So what do you do? You sell some stocks and you put money over into the bonds, keeping your 50-50 mix. You’ve sold high and bought low. And you want to just keep doing that in retirement. If you can just do that in your portfolio, you’ll have a much higher probability of sticking with an investment plan and being an investment winner.

Overspending in retirement

You got to watch this one. I became a grandfather not too long ago. All we want to do is spend money on a grandchild. It’s ridiculous how many clothes the child has already. One crib isn’t enough. There’s got to be three or four of these pack and plays and all kinds of toys and baby stuff.

Nobody thinks twice about spending money on a grandchild, but you’ve got to watch out. If you overspend, whether it’s on grandchildren or traveling or buying a nice fancy car, you can really blow up your retirement. “Don’t lose money in retirement” really just means “don’t have your account balances go down because you overspend.” This is why it’s important to have a budget for retirement, which is in one of my other videos.

Strategies for asset protection

How can you lose a lot of money in retirement?

  • Nursing home costs
  • Getting in a car accident
  • Somebody sues you
  • Somebody slips and falls on your property
  • You don’t have adequate insurance

These are big things where you can lose a lot of money in retirement. As far as nursing home costs go or any kind of long-term health insurance needs, you can do legal planning. You can do insurance, you can buy long-term care insurance. Maybe a combination of the two, but the statistics or the probabilities are so high that if you’re married, one of you will need nursing home care before you pass away.

I mean, I think it’s like a 40 or 50% chance that one of you will need nursing home care. It’s important to address that concern. Investigate insurance options. Should you buy it or not? There’s a hybrid type of insurance where you always will get your money back even if you don’t have a claim. And then of course there are legal things you can do for asset protection. Asset protection from taxes is extremely important. There are strategies you can do for that.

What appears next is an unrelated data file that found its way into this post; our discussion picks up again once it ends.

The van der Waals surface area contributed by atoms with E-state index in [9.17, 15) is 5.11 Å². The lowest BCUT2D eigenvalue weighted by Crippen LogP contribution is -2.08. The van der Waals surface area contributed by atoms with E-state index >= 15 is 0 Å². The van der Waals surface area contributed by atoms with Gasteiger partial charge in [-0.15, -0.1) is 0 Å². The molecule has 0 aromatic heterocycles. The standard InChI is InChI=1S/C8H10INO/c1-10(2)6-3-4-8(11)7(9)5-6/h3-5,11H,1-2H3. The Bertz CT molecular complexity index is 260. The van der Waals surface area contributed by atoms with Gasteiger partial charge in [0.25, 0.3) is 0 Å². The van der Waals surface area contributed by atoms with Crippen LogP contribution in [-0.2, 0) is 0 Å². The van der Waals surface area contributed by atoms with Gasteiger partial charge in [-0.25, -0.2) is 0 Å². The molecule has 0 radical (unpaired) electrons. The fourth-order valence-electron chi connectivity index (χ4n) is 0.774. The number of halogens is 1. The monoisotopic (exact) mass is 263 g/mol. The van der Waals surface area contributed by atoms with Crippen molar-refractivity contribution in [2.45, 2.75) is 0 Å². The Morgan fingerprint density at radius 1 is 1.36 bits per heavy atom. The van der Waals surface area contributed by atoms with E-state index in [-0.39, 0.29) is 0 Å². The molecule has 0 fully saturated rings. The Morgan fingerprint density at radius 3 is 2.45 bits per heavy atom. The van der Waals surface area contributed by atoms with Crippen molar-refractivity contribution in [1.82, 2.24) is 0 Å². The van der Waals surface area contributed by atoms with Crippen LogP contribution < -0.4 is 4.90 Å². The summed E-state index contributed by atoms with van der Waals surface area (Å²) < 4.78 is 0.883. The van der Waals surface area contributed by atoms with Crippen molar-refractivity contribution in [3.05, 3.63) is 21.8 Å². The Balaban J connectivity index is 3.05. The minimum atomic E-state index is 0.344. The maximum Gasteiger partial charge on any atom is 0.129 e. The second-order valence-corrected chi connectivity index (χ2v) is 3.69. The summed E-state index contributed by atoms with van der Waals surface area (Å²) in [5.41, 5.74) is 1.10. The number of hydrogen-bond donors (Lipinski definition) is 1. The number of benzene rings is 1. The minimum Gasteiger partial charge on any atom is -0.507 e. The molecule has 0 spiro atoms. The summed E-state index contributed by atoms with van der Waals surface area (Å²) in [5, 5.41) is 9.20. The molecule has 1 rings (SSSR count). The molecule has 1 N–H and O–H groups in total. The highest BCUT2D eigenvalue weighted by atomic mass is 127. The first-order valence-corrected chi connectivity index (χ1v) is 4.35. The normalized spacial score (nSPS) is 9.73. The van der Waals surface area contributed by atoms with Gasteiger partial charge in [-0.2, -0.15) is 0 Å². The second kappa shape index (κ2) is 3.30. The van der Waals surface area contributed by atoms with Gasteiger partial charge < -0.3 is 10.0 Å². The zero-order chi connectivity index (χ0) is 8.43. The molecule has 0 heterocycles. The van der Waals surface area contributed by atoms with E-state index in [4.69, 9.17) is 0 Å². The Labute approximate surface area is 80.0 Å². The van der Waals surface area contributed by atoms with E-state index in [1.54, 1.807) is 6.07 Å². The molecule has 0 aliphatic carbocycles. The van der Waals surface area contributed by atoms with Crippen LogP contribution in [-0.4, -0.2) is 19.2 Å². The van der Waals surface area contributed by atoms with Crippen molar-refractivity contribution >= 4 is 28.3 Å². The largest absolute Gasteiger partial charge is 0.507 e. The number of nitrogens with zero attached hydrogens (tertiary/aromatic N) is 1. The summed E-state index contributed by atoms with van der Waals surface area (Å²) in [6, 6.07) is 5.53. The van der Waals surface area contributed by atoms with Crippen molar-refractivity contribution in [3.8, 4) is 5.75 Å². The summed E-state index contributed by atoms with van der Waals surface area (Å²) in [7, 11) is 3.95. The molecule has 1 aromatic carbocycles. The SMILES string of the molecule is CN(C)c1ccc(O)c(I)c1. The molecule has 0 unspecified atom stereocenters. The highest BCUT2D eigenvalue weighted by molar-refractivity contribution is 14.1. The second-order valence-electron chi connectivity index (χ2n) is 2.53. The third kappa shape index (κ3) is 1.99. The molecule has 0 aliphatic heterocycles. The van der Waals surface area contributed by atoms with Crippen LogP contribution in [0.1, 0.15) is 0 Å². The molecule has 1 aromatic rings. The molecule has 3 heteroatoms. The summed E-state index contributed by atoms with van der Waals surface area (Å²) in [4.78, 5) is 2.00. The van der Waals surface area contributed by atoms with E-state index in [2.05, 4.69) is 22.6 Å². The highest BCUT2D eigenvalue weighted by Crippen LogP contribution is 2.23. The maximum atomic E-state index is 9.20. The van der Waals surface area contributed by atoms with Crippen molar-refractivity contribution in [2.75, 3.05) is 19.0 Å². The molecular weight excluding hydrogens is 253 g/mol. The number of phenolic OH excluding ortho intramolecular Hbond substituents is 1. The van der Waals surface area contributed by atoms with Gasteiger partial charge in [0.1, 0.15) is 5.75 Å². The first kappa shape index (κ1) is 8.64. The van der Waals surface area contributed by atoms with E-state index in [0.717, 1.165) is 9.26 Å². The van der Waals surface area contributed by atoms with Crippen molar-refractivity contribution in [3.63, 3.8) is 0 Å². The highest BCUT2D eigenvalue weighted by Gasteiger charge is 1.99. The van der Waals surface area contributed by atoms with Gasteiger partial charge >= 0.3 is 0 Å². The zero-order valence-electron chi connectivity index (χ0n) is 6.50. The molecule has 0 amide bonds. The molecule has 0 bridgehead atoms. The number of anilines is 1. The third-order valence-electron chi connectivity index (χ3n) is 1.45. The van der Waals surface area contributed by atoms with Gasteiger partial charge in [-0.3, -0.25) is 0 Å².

“Don’t lose money in retirement” really just means “don’t have your account balances go down because you overspend.”

– Joel Johnson

And then of course you want to have plenty of insurance. I recommend that everybody has what’s called an umbrella policy. It picks up where your auto or homeowners leave off so that if you have a problem like for instance, let’s say you have that grandchild take your car out, the car’s in your name and there’s a terrible accident. And maybe the child injures or unfortunately kills somebody who is going to turn around and sue you. And the liability goes way beyond the limits of your homeowners or auto insurance.

Having an umbrella policy, it puts an umbrella, it puts an umbrella over your liability. And so Wendy and I have a $5 million umbrella policy. I would recommend you have at least a $2 million umbrella policy. Nothing can wipe out a retirement faster than having somebody be able to come after all your assets because you didn’t have adequate insurance.

In retirement planning, one size does not fit all

And of course, as I mentioned earlier, one size does not fit all. Way too many financial planners tell you to do certain things. Don’t take Social Security until the latest possible moment. Always defer taxes. This is all generally good advice but certainly doesn’t apply to everybody. And if you’ve done a great job saving for retirement, if you have more than you need, most of those plans will hurt you rather than help you, those one-size-fits-all plans. So don’t lose money in retirement. That’s what we’ve been talking about.

You should consider all these things. I love the re-balancing part and the corrections part. What do I mean by I love it? I love the fact that if you can hang on through corrections because you’ve applied re-balancing to your portfolio, that already gives you a huge advantage over most people that are going to go through retirement reacting.

Please share this video with other friends of yours that are in retirement or getting close to retirement. I know it will be valuable.